Digital Storage And Memory Projections For 2023, Part 2

This is the second of a set of three blogs on digital storage and memory predictions for the coming year that we’ve been doing for some time. The first blog focused on the latest developments and predictions for magnetic recording (HDDs and magnetic tapes). This blog focuses on the different types of solid state memory and storage and DNA for storage. We will talk about the latest developments in computing storage, flash memory including NVMe-oF and CXL, DRAM, NVMe and how they will change the way we do computing. We will also talk about life after Optane and how it will impact the growth and evolution of non-volatile memory technology.

By the end of 2022, demand for all storage and memory technologies for consumer, client and server applications will decline. Additionally, new DRAM and NAND capacity has been launched, leading to additional product availability (excluding pandemic-related supply chain issues). This has lowered the cost of NAND flash and DRAM. At the end of November, TrendForce reported that NAND flash revenue fell 24% quarter over quarter in the third quarter of 2022.

However, after 2023, there are many drivers for higher storage demand, which will drive the demand for storage devices. Indeed, in mid-December 2022, SEMI reported that the global chip industry is expected to invest more than $500 billion in new factories by 2024 (new semiconductor facility starts are expected to decline by about 15% in 2023 compared to 2022). Although expected). of this investment going into a memory chip factory.

NAND flash is the dominant primary storage (storage for data being actively processed) in data centers and enterprise applications, and is often the only storage used in most personal computers and consumer devices such as smartphones. In large facilities, active data resides on SSDs, while cold data is kept on hard disk drives (HDDs) and magnetic tape.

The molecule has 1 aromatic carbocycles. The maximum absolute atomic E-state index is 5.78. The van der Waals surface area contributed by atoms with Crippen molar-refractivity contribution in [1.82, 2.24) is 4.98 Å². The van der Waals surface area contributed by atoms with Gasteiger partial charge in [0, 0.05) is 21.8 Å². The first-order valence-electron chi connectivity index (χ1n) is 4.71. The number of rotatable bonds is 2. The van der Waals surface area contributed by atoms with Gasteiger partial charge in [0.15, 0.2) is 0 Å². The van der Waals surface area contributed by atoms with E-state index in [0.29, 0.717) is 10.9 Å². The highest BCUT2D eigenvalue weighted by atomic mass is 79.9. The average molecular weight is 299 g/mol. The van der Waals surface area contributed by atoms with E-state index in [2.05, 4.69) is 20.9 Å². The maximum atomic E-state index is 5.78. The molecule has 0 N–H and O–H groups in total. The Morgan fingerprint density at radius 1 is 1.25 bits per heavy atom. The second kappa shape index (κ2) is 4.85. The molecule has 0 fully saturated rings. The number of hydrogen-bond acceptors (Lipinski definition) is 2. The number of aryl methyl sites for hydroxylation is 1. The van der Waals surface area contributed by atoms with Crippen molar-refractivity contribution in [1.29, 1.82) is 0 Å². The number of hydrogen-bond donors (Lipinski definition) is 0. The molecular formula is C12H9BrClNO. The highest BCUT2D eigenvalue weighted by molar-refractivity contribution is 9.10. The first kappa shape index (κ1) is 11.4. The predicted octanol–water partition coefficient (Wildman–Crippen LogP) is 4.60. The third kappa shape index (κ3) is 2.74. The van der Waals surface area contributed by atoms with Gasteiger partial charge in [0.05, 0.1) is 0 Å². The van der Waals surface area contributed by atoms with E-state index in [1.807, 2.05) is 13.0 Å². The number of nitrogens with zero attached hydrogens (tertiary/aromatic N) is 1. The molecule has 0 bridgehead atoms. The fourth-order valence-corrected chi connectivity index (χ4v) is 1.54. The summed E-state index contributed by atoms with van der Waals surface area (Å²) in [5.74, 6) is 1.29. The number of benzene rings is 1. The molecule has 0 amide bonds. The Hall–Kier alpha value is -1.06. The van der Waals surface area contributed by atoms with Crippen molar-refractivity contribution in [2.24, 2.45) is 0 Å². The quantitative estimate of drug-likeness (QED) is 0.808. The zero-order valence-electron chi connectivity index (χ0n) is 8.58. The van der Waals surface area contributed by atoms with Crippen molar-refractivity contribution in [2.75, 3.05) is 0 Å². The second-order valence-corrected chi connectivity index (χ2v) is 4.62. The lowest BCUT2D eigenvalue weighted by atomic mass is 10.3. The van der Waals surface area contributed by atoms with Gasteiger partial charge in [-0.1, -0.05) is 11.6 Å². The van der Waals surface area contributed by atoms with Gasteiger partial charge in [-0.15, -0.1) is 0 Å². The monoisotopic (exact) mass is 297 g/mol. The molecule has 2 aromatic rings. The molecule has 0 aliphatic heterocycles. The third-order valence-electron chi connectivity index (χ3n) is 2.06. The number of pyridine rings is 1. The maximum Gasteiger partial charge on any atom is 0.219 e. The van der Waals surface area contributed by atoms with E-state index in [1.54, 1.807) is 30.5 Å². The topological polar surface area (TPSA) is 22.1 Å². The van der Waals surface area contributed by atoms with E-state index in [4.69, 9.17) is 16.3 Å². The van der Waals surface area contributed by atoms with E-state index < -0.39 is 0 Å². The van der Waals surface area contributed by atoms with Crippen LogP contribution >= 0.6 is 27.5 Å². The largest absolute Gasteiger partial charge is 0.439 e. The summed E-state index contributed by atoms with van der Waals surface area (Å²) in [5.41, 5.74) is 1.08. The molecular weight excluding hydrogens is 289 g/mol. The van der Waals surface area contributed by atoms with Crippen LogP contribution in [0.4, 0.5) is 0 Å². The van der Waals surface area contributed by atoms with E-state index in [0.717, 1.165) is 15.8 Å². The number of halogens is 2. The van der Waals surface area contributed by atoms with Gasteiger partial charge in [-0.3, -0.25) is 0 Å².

NAND flash is now available in up to 232 layers from Micron (for consumer SSDs), and SK Hynix’s Solidigm (formerly Intel’s NAND flash division) has announced that it is making the first 238-layer 512Gb TLC NAND flash die slated for volume production. . In 2023, we expect NAND flash with 200+ layers to gain market share and perhaps the first NAND approaching 300 layers to be announced.

However, layer scaling isn’t the only way to increase memory density in NAND flash. NAND scaling was discussed at FMS Kioxia and partner WDC in 2022. Kioxia’s keynote image shows that lateral scaling (the size of cells and their spacing from each other) is another important characteristic.

In addition to lateral and vertical scaling, there is also architectural scaling that places different types of semiconductor devices on top of each other to save space, including bonding different NAND cell die-bonds (as advocated by China’s YMTC).

Logical scaling refers to how many bits are stored per cell, with TLC (3 bits per cell) and QLC (4 bits per cell) available in many applications today, and PLCs (5 bits per cell) possible in the future. This logical scaling trades off density for cell retention time and attrition. WDC said it expects more than 500 NAND flash layers by 2032, total NAND production capacity in 2021 is 765 exabytes (EB), and more than 2ZB (zettabytes) are expected in 2025.

Samsung is also exploring ways to stack NAND dies to create denser storage devices. The chart below shows a 32 die stack projection for a 1PB device over 10 years (2032). NVIDIA is interested in using PB-class NAND devices with their GPUs.

DRAM scaling is also continuing. Samsung is the world’s largest DRAM manufacturer and at its 2022 Tech Day, it shared its DRAM roadmap below.

Samsung’s upcoming DRAM solutions include 32Gb DDR5 DRAM, 8.5Gbps LPDDR5X DRAM, and 36Gbps GDDR7 DRAM. Samsung also talked about custom DRAM solutions such as high bandwidth memory-process in memory (HBM-PIM), acceleration DIMM (AXDIMM) and CXL.

There are many types of compute storage devices and architectures available. This includes DPU-based network computing storage, such as those available from NVIDIA’s Mellanox, and SSDs with built-in compute capabilities from major SSD companies. Moving computing closer to or on storage devices reduces data movement (thus reducing system power requirements and latency) and also reduces CPU load on some computational tasks. We anticipate that in 2023, various computational storage devices will become more common for a variety of computational tasks.